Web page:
Hari cites the “Friends of the Earth” 2004 figure that only six percent of sewage from Israeli settlements is treated properly. The implication is that the other 94 percent is not treated properly, while the report actually states that 48 percent receives inadequate treatment. The rest is “currently in implementation,” “unclear,” or no data is available. According to the Israeli Water Commission, in 2004, 70 percent of the settlements’ sewage was treated properly.

The 2005 update points to improvement in treatment of Israeli settlement waste, but does not provide precise figures as it did in 2004. About Ariel, which neighbors Salfit, it writes:

The Israeli Environment Ministry opened a criminal investigation against the Mayor of Ariel settlement, on account of sewage mismanagement. Consequently, a schedule of implementation has been reached for the Ariel sewage treatment project (Israeli funding), and the old sewage facility has been rehabilitated.

Illegal Palestinian Drilling – A Source of Pollution

According to Professor Haim Gvirtzman, the senior hydrologist in the earth studies department at Hebrew University, illegal Palestinian drilling is causing serious harm to the Mountain Aquifer. He cautiously estimates that there are currently 250 illegal wells in Palestinian areas, in violation of bilateral agreements with Israel and which endanger th e water quality of springs. Gvirtzman told Makor Rishon newspaper that “in Oslo II there are sanctions that Israel can apply in the event that the Palestinians violate the relevant agreements, but the government never applied these sanctions” (March 28, 2008, translation by CAMERA).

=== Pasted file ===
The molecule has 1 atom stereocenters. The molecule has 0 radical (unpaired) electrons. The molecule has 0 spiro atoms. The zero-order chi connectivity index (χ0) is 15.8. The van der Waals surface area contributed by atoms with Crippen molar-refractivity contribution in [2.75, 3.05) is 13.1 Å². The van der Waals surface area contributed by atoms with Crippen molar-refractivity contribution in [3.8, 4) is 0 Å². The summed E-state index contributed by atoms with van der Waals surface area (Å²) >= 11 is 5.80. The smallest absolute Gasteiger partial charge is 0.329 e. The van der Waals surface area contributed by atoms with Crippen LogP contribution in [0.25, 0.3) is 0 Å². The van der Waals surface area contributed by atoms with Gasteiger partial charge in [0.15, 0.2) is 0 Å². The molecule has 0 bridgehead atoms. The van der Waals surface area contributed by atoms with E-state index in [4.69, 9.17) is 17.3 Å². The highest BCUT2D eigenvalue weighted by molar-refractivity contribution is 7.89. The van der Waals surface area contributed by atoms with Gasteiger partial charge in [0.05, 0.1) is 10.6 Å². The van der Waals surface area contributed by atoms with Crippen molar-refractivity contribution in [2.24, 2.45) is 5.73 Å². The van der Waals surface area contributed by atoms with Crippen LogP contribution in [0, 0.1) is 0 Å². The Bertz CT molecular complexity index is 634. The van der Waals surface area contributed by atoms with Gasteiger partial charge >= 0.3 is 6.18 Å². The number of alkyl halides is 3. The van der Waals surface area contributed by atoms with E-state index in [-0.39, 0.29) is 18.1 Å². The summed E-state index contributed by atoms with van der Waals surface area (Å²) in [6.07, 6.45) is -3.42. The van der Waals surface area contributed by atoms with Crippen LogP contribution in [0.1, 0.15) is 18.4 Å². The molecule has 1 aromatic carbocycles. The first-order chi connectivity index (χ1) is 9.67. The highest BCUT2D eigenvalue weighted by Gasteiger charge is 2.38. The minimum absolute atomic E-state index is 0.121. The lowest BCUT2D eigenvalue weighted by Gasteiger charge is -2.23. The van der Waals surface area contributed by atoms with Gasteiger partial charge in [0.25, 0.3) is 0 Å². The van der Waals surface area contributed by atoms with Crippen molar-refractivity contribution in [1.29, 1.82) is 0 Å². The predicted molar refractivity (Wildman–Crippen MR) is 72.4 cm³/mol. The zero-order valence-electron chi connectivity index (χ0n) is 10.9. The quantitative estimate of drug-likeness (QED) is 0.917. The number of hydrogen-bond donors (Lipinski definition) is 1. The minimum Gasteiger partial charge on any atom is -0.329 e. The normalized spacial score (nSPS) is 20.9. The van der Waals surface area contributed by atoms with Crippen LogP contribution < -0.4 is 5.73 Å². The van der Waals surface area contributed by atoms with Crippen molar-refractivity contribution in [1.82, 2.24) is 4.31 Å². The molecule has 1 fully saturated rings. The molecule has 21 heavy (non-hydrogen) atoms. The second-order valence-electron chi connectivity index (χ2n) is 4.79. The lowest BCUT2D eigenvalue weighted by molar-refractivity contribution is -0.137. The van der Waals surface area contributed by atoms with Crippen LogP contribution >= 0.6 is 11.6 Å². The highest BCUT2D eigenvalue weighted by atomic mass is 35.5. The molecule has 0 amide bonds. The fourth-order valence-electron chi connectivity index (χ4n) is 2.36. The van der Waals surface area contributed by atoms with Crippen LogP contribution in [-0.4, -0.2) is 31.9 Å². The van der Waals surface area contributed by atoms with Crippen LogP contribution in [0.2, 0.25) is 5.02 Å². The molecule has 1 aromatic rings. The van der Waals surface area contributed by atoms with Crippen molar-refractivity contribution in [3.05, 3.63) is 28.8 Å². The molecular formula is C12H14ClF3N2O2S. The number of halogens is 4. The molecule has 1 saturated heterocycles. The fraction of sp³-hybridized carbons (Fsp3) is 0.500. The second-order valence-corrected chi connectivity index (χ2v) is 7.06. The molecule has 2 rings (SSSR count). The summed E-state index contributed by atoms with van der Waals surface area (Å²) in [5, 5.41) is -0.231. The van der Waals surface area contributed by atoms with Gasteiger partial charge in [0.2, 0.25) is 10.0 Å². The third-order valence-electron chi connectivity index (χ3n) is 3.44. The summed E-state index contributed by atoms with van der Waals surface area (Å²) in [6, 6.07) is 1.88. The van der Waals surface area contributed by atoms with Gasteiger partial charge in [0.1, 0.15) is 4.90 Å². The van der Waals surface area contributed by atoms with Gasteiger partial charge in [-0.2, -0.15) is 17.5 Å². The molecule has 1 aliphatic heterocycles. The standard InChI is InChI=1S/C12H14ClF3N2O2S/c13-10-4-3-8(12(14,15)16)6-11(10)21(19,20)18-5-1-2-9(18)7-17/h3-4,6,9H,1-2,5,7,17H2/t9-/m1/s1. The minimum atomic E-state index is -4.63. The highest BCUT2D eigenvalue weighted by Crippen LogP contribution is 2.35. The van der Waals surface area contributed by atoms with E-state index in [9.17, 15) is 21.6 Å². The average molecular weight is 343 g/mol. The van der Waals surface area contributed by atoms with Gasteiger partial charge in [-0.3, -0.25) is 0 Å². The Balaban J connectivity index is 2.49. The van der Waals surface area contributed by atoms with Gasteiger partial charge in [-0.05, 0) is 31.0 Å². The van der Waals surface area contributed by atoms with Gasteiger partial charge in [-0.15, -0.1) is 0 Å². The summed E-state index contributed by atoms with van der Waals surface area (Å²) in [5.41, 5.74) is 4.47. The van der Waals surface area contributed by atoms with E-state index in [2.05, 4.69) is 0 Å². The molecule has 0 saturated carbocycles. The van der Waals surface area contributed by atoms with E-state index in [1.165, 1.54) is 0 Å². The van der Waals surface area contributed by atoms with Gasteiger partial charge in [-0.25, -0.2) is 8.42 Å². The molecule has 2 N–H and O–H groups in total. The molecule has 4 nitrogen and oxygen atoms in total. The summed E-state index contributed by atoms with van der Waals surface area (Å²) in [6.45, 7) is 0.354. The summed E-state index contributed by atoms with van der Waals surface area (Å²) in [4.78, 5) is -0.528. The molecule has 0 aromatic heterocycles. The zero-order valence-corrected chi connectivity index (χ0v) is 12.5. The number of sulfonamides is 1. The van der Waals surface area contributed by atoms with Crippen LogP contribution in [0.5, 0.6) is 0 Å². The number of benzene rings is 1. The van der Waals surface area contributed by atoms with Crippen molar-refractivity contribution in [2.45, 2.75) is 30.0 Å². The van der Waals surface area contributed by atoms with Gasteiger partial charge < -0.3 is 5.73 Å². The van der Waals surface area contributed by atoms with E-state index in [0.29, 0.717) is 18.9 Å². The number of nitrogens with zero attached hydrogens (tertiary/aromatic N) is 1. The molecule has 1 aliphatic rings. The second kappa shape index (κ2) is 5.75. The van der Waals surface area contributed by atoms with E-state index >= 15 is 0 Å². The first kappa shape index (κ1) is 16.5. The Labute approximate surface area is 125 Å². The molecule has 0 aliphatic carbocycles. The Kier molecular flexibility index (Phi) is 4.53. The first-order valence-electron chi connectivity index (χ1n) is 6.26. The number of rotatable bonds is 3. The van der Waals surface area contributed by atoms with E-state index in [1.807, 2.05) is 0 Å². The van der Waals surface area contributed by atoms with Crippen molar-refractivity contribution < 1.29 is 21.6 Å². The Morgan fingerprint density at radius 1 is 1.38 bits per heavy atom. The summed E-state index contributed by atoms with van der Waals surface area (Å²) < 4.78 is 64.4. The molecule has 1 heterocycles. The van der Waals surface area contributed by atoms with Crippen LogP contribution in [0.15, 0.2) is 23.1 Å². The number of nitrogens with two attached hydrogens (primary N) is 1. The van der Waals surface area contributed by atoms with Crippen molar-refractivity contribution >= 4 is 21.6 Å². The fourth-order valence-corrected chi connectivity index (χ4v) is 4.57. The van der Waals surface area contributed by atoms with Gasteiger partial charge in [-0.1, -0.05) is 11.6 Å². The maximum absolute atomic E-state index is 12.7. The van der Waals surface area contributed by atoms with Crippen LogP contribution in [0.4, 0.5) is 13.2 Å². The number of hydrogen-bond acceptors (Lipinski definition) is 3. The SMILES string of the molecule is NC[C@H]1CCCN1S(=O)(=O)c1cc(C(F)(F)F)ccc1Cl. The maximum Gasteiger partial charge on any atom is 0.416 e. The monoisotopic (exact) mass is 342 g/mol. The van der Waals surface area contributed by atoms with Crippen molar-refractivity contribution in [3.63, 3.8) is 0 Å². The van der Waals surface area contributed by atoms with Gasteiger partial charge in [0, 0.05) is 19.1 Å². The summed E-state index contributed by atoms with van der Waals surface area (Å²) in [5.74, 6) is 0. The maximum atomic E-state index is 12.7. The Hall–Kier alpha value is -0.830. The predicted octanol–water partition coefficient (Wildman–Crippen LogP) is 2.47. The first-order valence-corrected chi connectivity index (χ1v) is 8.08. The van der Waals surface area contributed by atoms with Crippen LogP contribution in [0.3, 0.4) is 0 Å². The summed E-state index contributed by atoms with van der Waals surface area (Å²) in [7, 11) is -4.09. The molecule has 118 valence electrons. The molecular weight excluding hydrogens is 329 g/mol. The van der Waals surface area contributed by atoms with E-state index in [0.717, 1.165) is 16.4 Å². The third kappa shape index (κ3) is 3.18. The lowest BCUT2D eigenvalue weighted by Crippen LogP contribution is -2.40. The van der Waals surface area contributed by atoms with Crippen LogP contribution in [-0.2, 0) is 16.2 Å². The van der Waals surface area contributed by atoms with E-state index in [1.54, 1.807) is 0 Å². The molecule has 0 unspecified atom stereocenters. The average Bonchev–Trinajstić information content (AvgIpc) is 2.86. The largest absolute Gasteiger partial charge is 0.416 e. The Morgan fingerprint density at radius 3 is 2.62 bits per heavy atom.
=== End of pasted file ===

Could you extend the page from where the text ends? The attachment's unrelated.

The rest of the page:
Israel Pumps Water to the Palestinians

Indeed, rather than exercising its right to sanction the Palestinian Authority for its water violations, Israel continues to provide the Palestinians with water in an amount exceeding its obligations under the Oslo Accords, pumping 40 million cubic meters of water annually from Israel to the Palestinians.

Gaza Sewage Crisis

Ignoring Palestinian sources that point to Palestinian culpability, Hari goes on to implicate Israel is Gaza’s sewage crises. He writes:

Meanwhile, in order to punish the population for voting “the wrong way”, the Israeli army are not allowing past the checkpoints any replacements for the pipes and cement needed to keep the sewage system working. The result? Vast stagnant pools of waste are being held within fragile dykes across the strip, and rotting. Last March, one of them burst, drowning a nine-month-old baby and his grandmother in a tsunami of human waste. The Centre on Housing Rights warns that one heavy rainfall could send 1.5m cubic meters of faeces flowing all over Gaza, causing “a humanitarian and environmental disaster of epic proportions.”